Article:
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The GCC is looking beyond the Qatar crisis to restore its active role regionally and globally Image Credit: Gulf News

They say out of crisis comes opportunity. In the Arabian Gulf that always rings true. By resolving the three-year-old Qatar crisis, the Gulf Cooperation Council (GCC) has never looked stronger, more united and ready to take on the next decade.

Accelerating the measures to bring back Qatar into the block’s fold (on Saturday, the UAE resumed travel and transport and trade ties with Qatar) indicate that the six states plan to turn the crisis that effectively paralysed the GCC for three years into a road map to become a competitive player on the global stage. Resolving the Qatar issue could also be a catalyst to the resolution of other regional conflicts such as the Yemen and Libya wars.

Therefore, ending the Qatar crisis was a necessity. It was apparent from day one that the boycott was not going to be forever. It was like a family feud that must run its course, which is important to give Qatar time to reconsider its position with regard to the issues raised by the Quartet — Saudi Arabia, the UAE, Bahrain and Egypt. Issues like supporting extremist groups, like the Muslim Brotherhood, its interference through its official media outlets in the affairs of other Gulf states, its relations with Iran and Turkey among other things.

Since its establishment on May 25, 1981 at the InterContinental Hotel in Abu Dhabi, the GCC has always been like a family. That is a big part of its endurance and success. Unlike any other political or economic groupings, the GCC consists of six countries that are almost identical in every sense of the word - political systems, language, history, religion and more importantly the people’s factor. A Kuwaiti family will have roots in Saudi Arabia for example. One can find Bahrainis and Qatari who carry the same family name. The same tribes are found in three or four GCC states.

The family element

That factor was not only fundamental to the creation of the block but also important in sustaining it. Thus, a crisis with Qatar was always bound to end. Some analysts, mostly from outside the region, had thought the GCC was over, gone because of the Qatar crisis because they don’t fully understand the family element in the composition of the group. Therefore, they probably thought it was odd when they saw Saudi Crown Prince Mohammad Bin Salman hugging the Emir of Qatar upon his arrival at the summit on Tuesday.

Nevertheless, in the 40 years since its inception, the GCC has become more than just that. It has matured into a major political and economic player in the region. Two of its members, Saudi Arabia and the UAE are the largest and second largest Arab economies, respectively. They export more than 14 million barrels of oil a day. Their combined GDP is $1.629 trillion. The six countries’ combined military capabilities make it the most formidable power in the Middle East.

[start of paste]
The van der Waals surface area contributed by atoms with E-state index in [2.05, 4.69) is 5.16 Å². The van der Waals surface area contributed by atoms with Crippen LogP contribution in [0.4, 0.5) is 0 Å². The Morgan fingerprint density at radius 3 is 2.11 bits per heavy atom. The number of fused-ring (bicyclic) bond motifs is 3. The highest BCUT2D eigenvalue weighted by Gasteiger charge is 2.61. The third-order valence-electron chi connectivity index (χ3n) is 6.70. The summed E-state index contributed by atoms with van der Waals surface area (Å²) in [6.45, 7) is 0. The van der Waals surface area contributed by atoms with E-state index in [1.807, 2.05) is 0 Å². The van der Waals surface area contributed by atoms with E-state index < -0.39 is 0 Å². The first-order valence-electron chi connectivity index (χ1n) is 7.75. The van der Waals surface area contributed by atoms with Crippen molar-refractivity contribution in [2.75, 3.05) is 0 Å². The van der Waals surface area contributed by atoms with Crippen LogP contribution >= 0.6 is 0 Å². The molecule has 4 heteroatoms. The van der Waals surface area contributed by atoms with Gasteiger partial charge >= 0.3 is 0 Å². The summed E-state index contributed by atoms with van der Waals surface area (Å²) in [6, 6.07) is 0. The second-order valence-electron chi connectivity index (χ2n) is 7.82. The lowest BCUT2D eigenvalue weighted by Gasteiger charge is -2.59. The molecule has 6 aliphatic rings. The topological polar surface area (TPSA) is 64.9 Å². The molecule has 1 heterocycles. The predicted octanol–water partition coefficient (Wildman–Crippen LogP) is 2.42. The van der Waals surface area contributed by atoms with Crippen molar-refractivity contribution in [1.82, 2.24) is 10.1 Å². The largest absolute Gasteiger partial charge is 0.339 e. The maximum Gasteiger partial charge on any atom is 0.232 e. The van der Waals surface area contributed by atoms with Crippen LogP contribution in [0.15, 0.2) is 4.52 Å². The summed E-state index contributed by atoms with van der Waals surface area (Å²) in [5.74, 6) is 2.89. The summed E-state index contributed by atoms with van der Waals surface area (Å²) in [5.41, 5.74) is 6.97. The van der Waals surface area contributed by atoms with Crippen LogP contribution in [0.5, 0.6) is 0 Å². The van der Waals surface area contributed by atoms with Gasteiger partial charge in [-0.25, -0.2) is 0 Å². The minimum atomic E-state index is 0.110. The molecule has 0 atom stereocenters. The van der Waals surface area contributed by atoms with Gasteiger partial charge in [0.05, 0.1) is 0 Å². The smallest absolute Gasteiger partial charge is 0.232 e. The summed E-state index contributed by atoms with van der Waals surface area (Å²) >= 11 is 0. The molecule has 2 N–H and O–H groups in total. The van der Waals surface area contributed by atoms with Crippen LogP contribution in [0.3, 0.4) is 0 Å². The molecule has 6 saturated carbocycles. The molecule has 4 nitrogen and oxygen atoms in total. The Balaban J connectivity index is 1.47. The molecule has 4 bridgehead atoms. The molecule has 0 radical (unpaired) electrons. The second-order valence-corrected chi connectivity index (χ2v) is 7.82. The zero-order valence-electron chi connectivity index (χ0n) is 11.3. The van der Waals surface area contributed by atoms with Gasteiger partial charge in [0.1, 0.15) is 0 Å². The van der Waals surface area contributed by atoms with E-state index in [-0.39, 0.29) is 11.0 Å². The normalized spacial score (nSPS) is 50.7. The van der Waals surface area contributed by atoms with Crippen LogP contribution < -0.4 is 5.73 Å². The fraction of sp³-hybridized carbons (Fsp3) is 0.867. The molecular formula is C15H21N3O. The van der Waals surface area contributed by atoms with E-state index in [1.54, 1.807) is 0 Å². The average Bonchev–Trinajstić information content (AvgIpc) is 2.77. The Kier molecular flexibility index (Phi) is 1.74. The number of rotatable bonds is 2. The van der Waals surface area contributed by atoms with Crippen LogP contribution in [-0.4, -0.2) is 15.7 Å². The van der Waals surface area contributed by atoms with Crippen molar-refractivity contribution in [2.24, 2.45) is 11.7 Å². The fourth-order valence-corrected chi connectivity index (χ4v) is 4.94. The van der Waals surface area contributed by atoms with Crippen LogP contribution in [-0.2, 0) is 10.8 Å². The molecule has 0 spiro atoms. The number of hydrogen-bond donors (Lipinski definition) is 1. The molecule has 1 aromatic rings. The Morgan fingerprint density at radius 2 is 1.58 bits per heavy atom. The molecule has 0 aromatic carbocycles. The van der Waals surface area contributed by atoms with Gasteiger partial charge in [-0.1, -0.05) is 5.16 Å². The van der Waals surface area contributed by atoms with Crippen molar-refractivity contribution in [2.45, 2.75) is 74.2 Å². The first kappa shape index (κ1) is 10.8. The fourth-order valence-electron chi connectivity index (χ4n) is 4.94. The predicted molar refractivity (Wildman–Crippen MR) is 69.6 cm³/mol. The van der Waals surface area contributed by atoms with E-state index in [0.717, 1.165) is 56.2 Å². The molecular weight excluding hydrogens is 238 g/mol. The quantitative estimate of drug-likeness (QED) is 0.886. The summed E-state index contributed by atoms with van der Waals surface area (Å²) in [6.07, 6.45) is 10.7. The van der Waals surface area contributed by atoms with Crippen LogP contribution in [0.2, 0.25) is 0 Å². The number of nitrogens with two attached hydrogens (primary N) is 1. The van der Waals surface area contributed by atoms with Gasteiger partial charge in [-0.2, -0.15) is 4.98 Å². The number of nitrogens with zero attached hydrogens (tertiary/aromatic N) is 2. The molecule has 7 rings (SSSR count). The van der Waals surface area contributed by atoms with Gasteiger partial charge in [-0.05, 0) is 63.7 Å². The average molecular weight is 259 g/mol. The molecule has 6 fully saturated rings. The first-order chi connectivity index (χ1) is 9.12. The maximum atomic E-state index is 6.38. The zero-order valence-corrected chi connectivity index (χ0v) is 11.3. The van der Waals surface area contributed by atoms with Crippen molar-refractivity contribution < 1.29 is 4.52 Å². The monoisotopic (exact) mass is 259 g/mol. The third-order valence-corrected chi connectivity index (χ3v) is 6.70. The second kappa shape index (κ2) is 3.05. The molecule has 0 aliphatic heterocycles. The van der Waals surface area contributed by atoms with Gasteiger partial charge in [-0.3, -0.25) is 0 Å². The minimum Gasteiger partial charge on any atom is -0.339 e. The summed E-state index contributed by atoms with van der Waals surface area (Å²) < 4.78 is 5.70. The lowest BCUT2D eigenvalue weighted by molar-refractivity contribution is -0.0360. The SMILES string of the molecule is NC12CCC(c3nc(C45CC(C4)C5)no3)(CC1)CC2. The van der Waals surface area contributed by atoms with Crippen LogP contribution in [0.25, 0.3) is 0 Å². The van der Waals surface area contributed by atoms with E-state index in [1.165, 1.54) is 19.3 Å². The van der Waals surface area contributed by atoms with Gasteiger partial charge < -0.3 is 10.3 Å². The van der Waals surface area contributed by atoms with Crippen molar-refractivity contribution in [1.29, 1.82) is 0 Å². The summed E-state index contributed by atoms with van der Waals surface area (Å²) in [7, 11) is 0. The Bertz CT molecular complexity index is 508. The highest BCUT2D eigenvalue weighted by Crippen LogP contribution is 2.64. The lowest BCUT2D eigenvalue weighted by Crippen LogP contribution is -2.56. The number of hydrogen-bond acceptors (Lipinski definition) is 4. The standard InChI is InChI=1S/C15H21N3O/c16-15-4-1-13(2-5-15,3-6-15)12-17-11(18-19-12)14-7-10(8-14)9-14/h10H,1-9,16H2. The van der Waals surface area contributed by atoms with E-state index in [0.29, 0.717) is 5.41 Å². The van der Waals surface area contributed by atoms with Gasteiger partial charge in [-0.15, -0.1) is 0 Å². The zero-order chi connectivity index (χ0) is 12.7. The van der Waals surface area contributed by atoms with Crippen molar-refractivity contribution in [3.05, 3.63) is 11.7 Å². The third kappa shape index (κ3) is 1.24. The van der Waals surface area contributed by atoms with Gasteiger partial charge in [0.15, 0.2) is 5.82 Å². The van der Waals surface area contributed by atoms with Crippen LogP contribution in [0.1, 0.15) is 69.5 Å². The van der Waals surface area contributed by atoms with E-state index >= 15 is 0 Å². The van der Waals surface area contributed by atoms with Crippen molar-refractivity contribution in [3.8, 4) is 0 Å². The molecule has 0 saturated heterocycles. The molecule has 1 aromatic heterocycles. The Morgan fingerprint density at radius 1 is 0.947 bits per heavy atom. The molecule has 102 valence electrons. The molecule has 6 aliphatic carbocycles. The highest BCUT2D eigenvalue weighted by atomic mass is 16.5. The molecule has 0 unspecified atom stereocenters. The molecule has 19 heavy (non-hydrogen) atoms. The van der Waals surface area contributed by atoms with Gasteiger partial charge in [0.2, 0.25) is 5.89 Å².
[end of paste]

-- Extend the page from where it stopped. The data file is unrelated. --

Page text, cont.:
Such combination of an intrinsic composition and political, economic and military structure helped the GCC withstand subsequent political and military storms in the last four decades: Iran-Iraq war in 1908-1988, Iraqi invasion of Kuwait in 1990, September 11 attacks on the US that led to both the war on terror and the US invasion of Iraq in 2003, and the so-called Arab Spring which led to a series of military conflicts in the region and the rise of terror groups such as Daesh.

Geopolitical issues

Today, the GCC looks beyond the Qatar crisis to restore its active role regionally and globally. By turning the page on that rift, the group will have more complicated geostrategic and geopolitical issues to address, mainly Iran and Turkey.

Iran’s nuclear and ballistic missile in violation of its international obligations continue to pose the most immediate threat to the security of the Gulf region. Iran’s belligerent foreign policy, which seeks to expand its influence in the region through arming and funding proxy militias, including terror groups, in Lebanon, Syria, Iraq and Yemen is a main source of instability in the Middle East. It has shunned all goodwill initiatives by the GCC to cooperate in preserving the security and stability of this region, as well as the calls to solve peacefully the major issue of its occupation of the three UAE islands.

With the upcoming US administration of Joe Biden’s apparent plan to revive the Iran nuclear deal, the GCC today, following the end of the Qatar crisis, is in a position to ensure that its united voice is present on the negotiation table.

As for Turkey, the other power that seeks to realise ‘an imperial dream’ of regional hegemony, its military presence in Qatar is understandably a source of worry to other GCC countries. Turkey and its relations with the Arab world will certainly be one of the major issues to be ironed out by the GCC states in the next few weeks and months. Turkey needs to pay attention to the new GCC developments carefully.

It is an important player and a potential political and trade partner of the GCC if the Recep Tayyip Erdogan government gives up its aggressive moves in the region and chooses instead to adopt a friendly discourse. It could start with ending its blind support to the extremist groups and exit Libya, Syrian and Iraq.

With Gulf post-pandemic economic recovery in full swing and the Qatar rift over leading to a more united block that is able to deal with the big picture issues crucial to its security and future, 2021 is poised to be the year of the GCC.